Goncharova’s very earliest works include Impressionist canvases as well as Symbolist paintings, yet it’s Post-Impressionism, with its colour and heavier textural brushstrokes and the move from ‘realist’ perspective to a more decorative flatness that really stimulates her vision.

Willows [1906; National Gallery of Armenia]; Landscape with Izby [1908; private; Moscow]

Woman with Flowers [1908; private]; Still-life with Lilies and Lacquer Box [1908; private; London]

Perhaps one of the most influential Gauguin paintings for Goncharova might be:

Ruperupe (Tahiti Is a Wonderful Land. Gathering Fruit) [1899; Pushkin Museum]

It’s as if Goncharova enters into an artistic dialogue with Gauguin, her response is:

Planting Potatoes [1909; Pompidou Centre, Paris]

As Anthony Parton writes:

In its large-scale format and in the monumental forms of the figures [this] painting recalls the work of Gauguin, but Goncharova replaces the olive-skinned Tahitians with the swarthy peasant women of rural Russia… The trees and foliage are reduced to schematic geometrical shapes and the peasant women are treated in a stiff and angular manner which gives them a statuesque presence in the landscape.”

Indeed it is notable that Goncharova began her artistic career as a student of sculpture; but these women – who, in contrast to Gauguin’s ethereal figures who seem almost to float – are fundamentally grounded, notice their solid feet firmly planted in the soil. These “rough-hewn and monumental” figures are all part of what would be called Goncharova’s “Primitivism” – and they are imbued with a distinctive Russian quality, not only as contemporary rural-workers but by way of their ancient heritage, a ‘pagan’ Russia that was of interest to many artists at the time.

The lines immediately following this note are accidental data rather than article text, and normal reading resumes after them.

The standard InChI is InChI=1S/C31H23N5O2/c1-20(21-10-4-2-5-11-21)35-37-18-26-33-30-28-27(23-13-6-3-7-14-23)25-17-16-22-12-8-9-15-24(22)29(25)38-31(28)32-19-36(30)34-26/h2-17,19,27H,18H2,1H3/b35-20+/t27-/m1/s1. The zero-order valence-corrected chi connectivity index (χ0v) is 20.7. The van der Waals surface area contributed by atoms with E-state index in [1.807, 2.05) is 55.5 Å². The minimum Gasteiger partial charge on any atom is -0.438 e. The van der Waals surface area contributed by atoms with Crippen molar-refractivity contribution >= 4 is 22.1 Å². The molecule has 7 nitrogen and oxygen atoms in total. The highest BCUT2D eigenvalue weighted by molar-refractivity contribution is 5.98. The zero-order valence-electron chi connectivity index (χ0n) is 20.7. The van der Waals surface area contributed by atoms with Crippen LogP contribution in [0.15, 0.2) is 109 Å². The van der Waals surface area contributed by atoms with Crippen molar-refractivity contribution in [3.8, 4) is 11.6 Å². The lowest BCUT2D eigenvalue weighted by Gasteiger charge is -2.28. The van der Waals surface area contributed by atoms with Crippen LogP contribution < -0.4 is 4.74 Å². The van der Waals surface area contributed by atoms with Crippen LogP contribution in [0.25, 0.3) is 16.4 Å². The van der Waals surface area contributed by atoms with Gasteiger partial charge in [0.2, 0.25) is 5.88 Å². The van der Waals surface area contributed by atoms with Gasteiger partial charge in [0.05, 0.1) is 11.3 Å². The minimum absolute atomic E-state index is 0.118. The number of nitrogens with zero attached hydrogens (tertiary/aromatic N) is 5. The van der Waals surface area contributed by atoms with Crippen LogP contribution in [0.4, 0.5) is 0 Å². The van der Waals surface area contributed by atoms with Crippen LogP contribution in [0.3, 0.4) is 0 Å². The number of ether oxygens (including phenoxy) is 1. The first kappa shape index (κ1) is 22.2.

Such are the connections that we might link Goncharova’s “Planting Potatoes” with other paintings such as “Pillars of Salt” [1909; Tretyakov], the ‘stone women’ – ancient idols found across the steppe of Ukraine and, indeed, Picasso’s “Three Women” in Shchukov’s collection [1908; now in the Hermitage].

(We might also link the Ballet Russes and their performance in 1913 of “The Rite of Spring” with Roerich’s pagan backdrops and Stravinsky’s ‘barbaric’ music.)

Connections such as these opened the way for Goncharova’s vision, as Christie’s notes in regard to “Picking Apples”:

Picking Apples [1909] is one a series of highly important paintings of Russian Peasants made by Natalia Goncharova between 1908 and 1911, that proudly announce the awakening of a new indigenous spirit in Russian art and lay the foundations of its avant-garde.

With their simple two-tone costumes of white and pink seeming to echo this clear division of earth and sky, the community of peasants is rendered in such a way that it punctuates and articulates the simple and idyllic landscape without disturbance or rupture. Gathered around the trunk of an apple tree that harmoniously divides the flattened vista à la Gauguin along the lines of the golden section, these peasants lead the eye across the canvas in such a rhythmic and lyrical way that they assert a keen identification between figure and place. As this formal harmony makes clear, these peasants belong to this land [c/o Christie’s Lot Essay].

We should also note the Tate‘s “Gardening” [1908]: